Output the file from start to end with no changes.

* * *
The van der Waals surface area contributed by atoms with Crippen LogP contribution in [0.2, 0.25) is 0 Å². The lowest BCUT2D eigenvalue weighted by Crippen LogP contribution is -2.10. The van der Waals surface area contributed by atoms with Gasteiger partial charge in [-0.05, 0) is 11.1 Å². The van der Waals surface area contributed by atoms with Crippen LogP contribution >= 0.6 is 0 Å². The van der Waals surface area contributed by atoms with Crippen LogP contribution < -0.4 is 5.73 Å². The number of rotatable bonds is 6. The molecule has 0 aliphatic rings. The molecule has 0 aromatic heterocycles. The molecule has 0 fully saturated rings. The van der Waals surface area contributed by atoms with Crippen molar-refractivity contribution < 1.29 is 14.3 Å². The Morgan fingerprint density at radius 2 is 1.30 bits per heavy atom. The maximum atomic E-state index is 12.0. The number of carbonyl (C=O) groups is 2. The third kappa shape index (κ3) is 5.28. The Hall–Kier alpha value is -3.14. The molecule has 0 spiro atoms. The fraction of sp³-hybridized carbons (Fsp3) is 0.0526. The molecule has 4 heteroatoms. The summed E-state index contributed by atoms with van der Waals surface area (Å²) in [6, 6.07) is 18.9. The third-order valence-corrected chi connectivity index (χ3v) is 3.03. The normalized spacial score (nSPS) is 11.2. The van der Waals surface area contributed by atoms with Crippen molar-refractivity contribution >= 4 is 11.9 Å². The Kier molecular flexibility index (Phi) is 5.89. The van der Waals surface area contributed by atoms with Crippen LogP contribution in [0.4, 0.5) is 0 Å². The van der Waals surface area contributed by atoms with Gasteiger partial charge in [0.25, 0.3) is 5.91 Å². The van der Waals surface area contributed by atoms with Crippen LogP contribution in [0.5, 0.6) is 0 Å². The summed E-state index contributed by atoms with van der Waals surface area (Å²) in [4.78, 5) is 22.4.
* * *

The van der Waals surface area contributed by atoms with Crippen LogP contribution in [0.2, 0.25) is 0 Å². The lowest BCUT2D eigenvalue weighted by Crippen LogP contribution is -2.10. The van der Waals surface area contributed by atoms with Gasteiger partial charge in [-0.05, 0) is 11.1 Å². The van der Waals surface area contributed by atoms with Crippen LogP contribution >= 0.6 is 0 Å². The van der Waals surface area contributed by atoms with Crippen LogP contribution < -0.4 is 5.73 Å². The number of rotatable bonds is 6. The molecule has 0 aliphatic rings. The molecule has 0 aromatic heterocycles. The molecule has 0 fully saturated rings. The van der Waals surface area contributed by atoms with Crippen molar-refractivity contribution < 1.29 is 14.3 Å². The Morgan fingerprint density at radius 2 is 1.30 bits per heavy atom. The maximum atomic E-state index is 12.0. The number of carbonyl (C=O) groups is 2. The third kappa shape index (κ3) is 5.28. The Hall–Kier alpha value is -3.14. The molecule has 0 spiro atoms. The fraction of sp³-hybridized carbons (Fsp3) is 0.0526. The molecule has 4 heteroatoms. The summed E-state index contributed by atoms with van der Waals surface area (Å²) in [6, 6.07) is 18.9. The third-order valence-corrected chi connectivity index (χ3v) is 3.03. The normalized spacial score (nSPS) is 11.2. The van der Waals surface area contributed by atoms with Crippen molar-refractivity contribution >= 4 is 11.9 Å². The Kier molecular flexibility index (Phi) is 5.89. The van der Waals surface area contributed by atoms with Crippen LogP contribution in [0.4, 0.5) is 0 Å². The van der Waals surface area contributed by atoms with Gasteiger partial charge in [0.25, 0.3) is 5.91 Å². The van der Waals surface area contributed by atoms with Crippen LogP contribution in [0.5, 0.6) is 0 Å². The summed E-state index contributed by atoms with van der Waals surface area (Å²) in [4.78, 5) is 22.4.